Legal Marketing

Lawyer Warns of Blogging Burden, Even as Top Law Firms Embrace It

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A former law firm blogger has written a cautionary tale for those who would like to follow in his footsteps, even as new data shows nearly half of the large law firms are blogging.

Ninety-six of the nation’s top 200 law firms have blogs, a 149 percent increase from August 2007 when only 39 of the top firms had blogs, according to Kevin O’Keefe’s Real Lawyers Have Blogs.

These law firms account for 297 blogs, an increase of nearly 300 percent from August 2007, when the top 200 law firms published only 74 blogs, O’Keefe says.

The swelling numbers were released at about the same time that a former Jones Day partner warns in an article that blogging demands “Herculean efforts.”

Writing in Litigation (PDF), a magazine published by the ABA Section of Litigation, lawyer Mark Herrmann says he figured he had lots of ideas to write about when he launched the Drug and Device Law Blog in October 2006. But after about six weeks, he and a fellow blogger from Dechert had exhausted their initial ideas and themselves.

“If you’re thinking of launching a legal blog, have your eyes open,” Herrmann writes. “Once you launch a blog, you will face the relentless, mind-numbing, never-ending task of finding worthwhile material to publish. That burden begins on the day of your first post and ends only the day you call it quits.”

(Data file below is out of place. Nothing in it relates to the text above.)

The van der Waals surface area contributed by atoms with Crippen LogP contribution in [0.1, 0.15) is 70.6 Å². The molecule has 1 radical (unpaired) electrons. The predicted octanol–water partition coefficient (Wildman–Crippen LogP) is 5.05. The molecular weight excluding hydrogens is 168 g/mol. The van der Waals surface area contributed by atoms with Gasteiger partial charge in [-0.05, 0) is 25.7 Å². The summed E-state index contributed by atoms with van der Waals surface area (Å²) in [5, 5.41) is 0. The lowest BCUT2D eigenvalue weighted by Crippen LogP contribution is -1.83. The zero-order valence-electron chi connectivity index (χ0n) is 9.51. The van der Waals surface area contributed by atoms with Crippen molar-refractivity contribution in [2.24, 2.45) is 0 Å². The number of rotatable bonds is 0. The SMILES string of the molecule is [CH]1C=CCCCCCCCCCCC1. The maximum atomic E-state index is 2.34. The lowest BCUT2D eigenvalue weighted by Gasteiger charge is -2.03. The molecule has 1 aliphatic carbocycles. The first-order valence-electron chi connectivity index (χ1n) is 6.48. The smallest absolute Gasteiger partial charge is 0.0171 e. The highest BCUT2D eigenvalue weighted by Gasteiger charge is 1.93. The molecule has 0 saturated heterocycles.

Herrmann advises would-be lawyer bloggers to find their niche and find a voice. “Be provocative; be funny; be distinctive,” he writes. “Perhaps most importantly, don’t be staid.”

“A blog written by a committee of starched-shirt, bureaucratic lawyers might proclaim: ‘Our firm has the utmost respect for our learned adversaries, whose experience in complex, multi-jurisdictional litigation nearly matches our own.’ We’d write: ‘Those clowns couldn’t spell “FDA” if you spotted ’em two letters.’ We might not have much institutional gravitas, but we sure as heck have readers.”

Herrmann quit writing for the blog in December, about the same time he decided to take a position as chief litigation counsel at Aon Corp., the Wall Street Journal Law Blog reports in a post about Herrmann’s warnings.

Hat tip to Legal Blog Watch, which noted O’Keefe’s March 2010 data.

Related coverage: “Nearly Half of Legal Blogs Still Alive and Kicking, Blogger Says” “Blogger Does His Own Unscientific Survey, Finds Many Legal Blogs Die Young”

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